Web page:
Bunker mentality: Furyk wins Tour Championship, FedEx Cup, in dramatic styleBy Doug Ferguson, AP
Sunday, September 26, 2010
A $10 million bunker save for Furyk
ATLANTA — One clutch shot gave Jim Furyk two big trophies Sunday.
He sat between them Sunday afternoon after his dramatic victory in the rain at East Lake, the crystal trophy for the Tour Championship on his left and the sterling silver FedEx Cup trophy on his right.
Which one meant more?
Furyk reached out his right hand and gently tapped the silver cup, which might be more valuable than the $10 million that comes with it.
Clinging to a one-shot lead, in a bunker so deep he could only see the top of the lip, Furyk hit a clean shot and watched it head for the flag. It landed inches from the cup and spun to a stop 2½ feet away for an easy par and a one-shot victory over Luke Donald.
He put his name on a trophy with Tiger Woods and Vijay Singh. He finally won the Tour Championship, giving him three victories in a season for the first time in his career. He stated a strong case — three victories and FedEx Cup champion — as PGA Tour player of the year.
Maybe that explains why his stoic demeanor gave way to a celebration never before seen out of Furyk.
“It just hit me,” said Furyk, who closed with an even-par 70. “I was excited and dropped the putter and … I don’t know. I guess at that moment, you’re not really responsible for what happens next.”
He thrust his fist toward the grandstand with such force that it looked like he heaved his golf ball into the crowd. And he shared a hug with his wife, Tabitha, asking her, “Did I win the bonus?”
Furyk had a pretty good idea when he walked off the 18th tee, and the cheer of the crowd when he tapped in only confirmed it.
It was the kind of finish the PGA Tour had in mind when it created the FedEx Cup four years ago. Six players had a chance to claim the $10 million prize over the final hour at East Lake, from Matt Kuchar as the top seed to Nick Watney all the way down at No. 28.
Then came the final hole.
Donald chipped in for birdie from 100 feet on the 17th hole to keep his hopes alive. Furyk, who had a three-shot lead with three holes to play, made bogey on the 16th and 17th holes and hit his hybrid into a bunker on the 18th. If he made bogey, Furyk and Donald would go back to the 230-yard 18th hole for a sudden-death playoff with $11.35 million riding on the outcome.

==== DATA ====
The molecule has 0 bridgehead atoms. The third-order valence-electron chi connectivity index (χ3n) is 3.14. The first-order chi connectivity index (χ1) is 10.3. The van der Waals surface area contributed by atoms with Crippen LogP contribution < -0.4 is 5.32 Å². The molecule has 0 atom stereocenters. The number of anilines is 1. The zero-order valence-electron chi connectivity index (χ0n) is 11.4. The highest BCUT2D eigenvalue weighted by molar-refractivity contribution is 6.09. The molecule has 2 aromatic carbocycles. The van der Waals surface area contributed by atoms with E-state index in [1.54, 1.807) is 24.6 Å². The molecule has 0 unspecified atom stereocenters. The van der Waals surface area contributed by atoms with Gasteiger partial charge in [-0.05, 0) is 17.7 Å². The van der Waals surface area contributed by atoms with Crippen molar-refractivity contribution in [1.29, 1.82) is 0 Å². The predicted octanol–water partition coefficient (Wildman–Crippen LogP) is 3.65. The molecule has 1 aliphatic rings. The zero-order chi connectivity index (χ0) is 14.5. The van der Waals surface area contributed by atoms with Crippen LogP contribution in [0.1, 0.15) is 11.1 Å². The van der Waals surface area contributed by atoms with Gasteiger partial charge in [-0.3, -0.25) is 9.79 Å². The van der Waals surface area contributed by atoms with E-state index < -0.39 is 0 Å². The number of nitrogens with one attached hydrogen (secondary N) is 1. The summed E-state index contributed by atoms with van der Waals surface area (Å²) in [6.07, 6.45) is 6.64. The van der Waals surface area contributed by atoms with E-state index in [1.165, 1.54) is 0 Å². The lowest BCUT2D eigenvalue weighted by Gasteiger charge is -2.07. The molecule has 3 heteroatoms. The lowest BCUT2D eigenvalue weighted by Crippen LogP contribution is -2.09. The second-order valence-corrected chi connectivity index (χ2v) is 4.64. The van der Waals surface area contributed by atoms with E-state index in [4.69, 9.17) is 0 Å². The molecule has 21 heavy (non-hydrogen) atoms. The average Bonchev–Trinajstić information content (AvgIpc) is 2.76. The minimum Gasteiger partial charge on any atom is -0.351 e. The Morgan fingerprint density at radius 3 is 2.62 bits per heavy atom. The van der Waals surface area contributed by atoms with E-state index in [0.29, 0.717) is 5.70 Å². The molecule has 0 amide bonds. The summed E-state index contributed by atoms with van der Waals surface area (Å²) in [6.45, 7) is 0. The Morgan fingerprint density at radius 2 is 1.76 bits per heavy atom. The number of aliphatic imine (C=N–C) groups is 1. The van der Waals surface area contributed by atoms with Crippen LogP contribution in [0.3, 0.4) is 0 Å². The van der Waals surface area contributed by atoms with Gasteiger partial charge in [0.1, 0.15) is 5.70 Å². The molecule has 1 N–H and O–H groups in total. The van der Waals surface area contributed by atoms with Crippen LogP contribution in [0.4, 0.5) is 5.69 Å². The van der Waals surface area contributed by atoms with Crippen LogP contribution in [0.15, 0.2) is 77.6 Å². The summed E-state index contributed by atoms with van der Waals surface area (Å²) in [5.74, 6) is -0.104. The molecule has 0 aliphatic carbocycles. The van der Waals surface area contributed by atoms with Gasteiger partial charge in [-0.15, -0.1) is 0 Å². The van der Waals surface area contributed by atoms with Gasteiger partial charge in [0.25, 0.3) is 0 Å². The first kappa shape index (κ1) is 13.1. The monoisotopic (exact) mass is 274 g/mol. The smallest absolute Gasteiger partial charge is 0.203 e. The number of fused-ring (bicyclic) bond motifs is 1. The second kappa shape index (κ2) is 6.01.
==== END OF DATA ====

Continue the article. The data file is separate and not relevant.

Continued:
Then came a bunker shot that defined a career worth of grit. He was in a bunker nine times at East Lake, and saved par every time.
Donald didn’t bother going to the range. He waited in the scoring trailer.
“I didn’t feel like going out in the rain and drowning myself even more,” Donald said. “So I was just watching the action, seeing if there was a chance I was going to get in a playoff. But Jim made a great up-and-down at the last and deserved the victory.”
Furyk finished at 8-under 272 and earned $1.35 million, along with the $10 million bonus, the biggest payoff in golf. He moved to No. 5 in the world ranking.
Furyk was the No. 3 seed when the playoffs began, but was disqualified from the opener when he missed his pro-am time at The Barclays because the battery died in his cell phone, which he used for an alarm. He was No. 11 in the standings going into the Tour Championship, and became the first player out of the top 10 to win the cup.
Turns out he joins Woods as the only FedEx Cup champions to miss the first playoff event — Woods in 2007 because he didn’t want to play, Furyk this year because he couldn’t.
He still ranks the U.S. Open as his biggest win, although this was a close second.
“It’s only 4 years old,” he said of the FedEx Cup. “But 40 years from now, there should be a lot of history in this trophy. And to have ‘Tiger Woods, Vijay Singh, Tiger Woods, Jim Furyk’ … I’m very proud of that, because those two can flat play — two of the most dominant players of my era, for sure.”
This Sunday was so bizarre that Kuchar, who shot 71 and tied for 25th in a 30-man field, still had a chance to win the FedEx Cup. He wound up second for a $3 million bonus. Donald moved up to third in the standings and picked up an extra $2 million.
Retief Goosen also had a chance at both trophies until a bogey on the 17th. He shot a 71 and finished alone in third at the Tour Championship. Watney (67) and Casey (69) tied for fourth.
The celebration was dampened by a two-hour rain delay that sent most of the fans home from East Lake. For those who stayed, it was tough to applaud with one hand on the umbrella as the rain pounded the players over the final hour of competition.
Even so, a FedEx Cup finale has never had so many possibilities, so much movement.
Watney wasn’t even a remote candidate when he went into the weekend tied for 25th in the 30-man field, 13 shots out of the lead. Then came a 63 in the third round, and he kept right on going. Watney shot a 28 on the back nine Saturday, then had a 30 on the front nine Sunday to pull within one shot of the lead.
Watney could have won the FedEx Cup with a victory at East Lake, provided Kuchar did not finish alone in 25th. Kuchar missed a 7-foot par putt on the final hole.
That became irrelevant when Watney failed to birdie the par-5 15th and made his first bogey of the round on the 16th.
Even when Furyk had a three-shot lead after his birdie on the 15th, the FedEx Cup remained in doubt.
Casey, who has not won a tournament all year, could have claimed the $10 million bonus by finishing alone in second place. Casey was at 6 under — one shot behind Goosen in second — when he hit his approach toward the corporate tents on the 17th. After a free drop, he hit a wedge to just outside 5 feet and badly missed the putt.
Furyk has no time to celebrate. He was to join his teammates on a charter flight to Wales on Sunday night with another cup to try to win — the Ryder Cup — this one worth no money at all.